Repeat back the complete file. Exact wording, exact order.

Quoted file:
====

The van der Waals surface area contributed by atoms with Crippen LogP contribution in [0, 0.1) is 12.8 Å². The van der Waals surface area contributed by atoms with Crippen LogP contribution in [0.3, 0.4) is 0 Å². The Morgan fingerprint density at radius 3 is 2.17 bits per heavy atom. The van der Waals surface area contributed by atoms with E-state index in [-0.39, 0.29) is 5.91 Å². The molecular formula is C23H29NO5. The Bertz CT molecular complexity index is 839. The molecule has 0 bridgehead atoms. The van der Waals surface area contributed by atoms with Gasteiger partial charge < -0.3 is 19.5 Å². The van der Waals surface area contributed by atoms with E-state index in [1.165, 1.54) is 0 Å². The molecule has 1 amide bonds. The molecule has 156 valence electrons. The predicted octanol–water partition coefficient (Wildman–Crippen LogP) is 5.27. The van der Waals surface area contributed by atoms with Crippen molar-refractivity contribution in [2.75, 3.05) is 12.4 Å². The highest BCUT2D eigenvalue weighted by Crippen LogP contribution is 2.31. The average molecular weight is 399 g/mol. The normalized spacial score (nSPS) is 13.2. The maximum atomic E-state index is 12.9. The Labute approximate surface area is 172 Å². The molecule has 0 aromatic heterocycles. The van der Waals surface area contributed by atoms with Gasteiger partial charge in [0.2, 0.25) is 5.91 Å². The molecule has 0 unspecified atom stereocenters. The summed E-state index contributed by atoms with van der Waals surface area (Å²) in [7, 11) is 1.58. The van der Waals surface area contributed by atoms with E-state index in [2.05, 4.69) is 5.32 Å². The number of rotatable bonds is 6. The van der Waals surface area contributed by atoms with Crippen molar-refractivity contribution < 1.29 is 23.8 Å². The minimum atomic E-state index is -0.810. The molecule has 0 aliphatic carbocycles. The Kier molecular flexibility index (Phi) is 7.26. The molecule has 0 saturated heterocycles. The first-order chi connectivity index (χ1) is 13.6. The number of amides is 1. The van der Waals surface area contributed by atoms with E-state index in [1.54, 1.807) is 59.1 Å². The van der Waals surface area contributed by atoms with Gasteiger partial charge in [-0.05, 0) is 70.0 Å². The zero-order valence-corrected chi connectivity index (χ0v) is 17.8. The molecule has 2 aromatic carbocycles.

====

The van der Waals surface area contributed by atoms with Crippen LogP contribution in [0, 0.1) is 12.8 Å². The van der Waals surface area contributed by atoms with Crippen LogP contribution in [0.3, 0.4) is 0 Å². The Morgan fingerprint density at radius 3 is 2.17 bits per heavy atom. The van der Waals surface area contributed by atoms with E-state index in [-0.39, 0.29) is 5.91 Å². The molecular formula is C23H29NO5. The Bertz CT molecular complexity index is 839. The molecule has 0 bridgehead atoms. The van der Waals surface area contributed by atoms with Gasteiger partial charge < -0.3 is 19.5 Å². The van der Waals surface area contributed by atoms with E-state index in [1.165, 1.54) is 0 Å². The molecule has 1 amide bonds. The molecule has 156 valence electrons. The predicted octanol–water partition coefficient (Wildman–Crippen LogP) is 5.27. The van der Waals surface area contributed by atoms with Crippen molar-refractivity contribution in [2.75, 3.05) is 12.4 Å². The highest BCUT2D eigenvalue weighted by Crippen LogP contribution is 2.31. The average molecular weight is 399 g/mol. The normalized spacial score (nSPS) is 13.2. The maximum atomic E-state index is 12.9. The Labute approximate surface area is 172 Å². The molecule has 0 aromatic heterocycles. The van der Waals surface area contributed by atoms with Gasteiger partial charge in [0.2, 0.25) is 5.91 Å². The molecule has 0 unspecified atom stereocenters. The summed E-state index contributed by atoms with van der Waals surface area (Å²) in [7, 11) is 1.58. The van der Waals surface area contributed by atoms with E-state index in [2.05, 4.69) is 5.32 Å². The number of rotatable bonds is 6. The van der Waals surface area contributed by atoms with Crippen molar-refractivity contribution < 1.29 is 23.8 Å². The minimum atomic E-state index is -0.810. The molecule has 0 aliphatic carbocycles. The Kier molecular flexibility index (Phi) is 7.26. The molecule has 0 saturated heterocycles. The first-order chi connectivity index (χ1) is 13.6. The number of amides is 1. The van der Waals surface area contributed by atoms with E-state index in [1.54, 1.807) is 59.1 Å². The van der Waals surface area contributed by atoms with Gasteiger partial charge in [-0.05, 0) is 70.0 Å². The zero-order valence-corrected chi connectivity index (χ0v) is 17.8. The molecule has 2 aromatic carbocycles.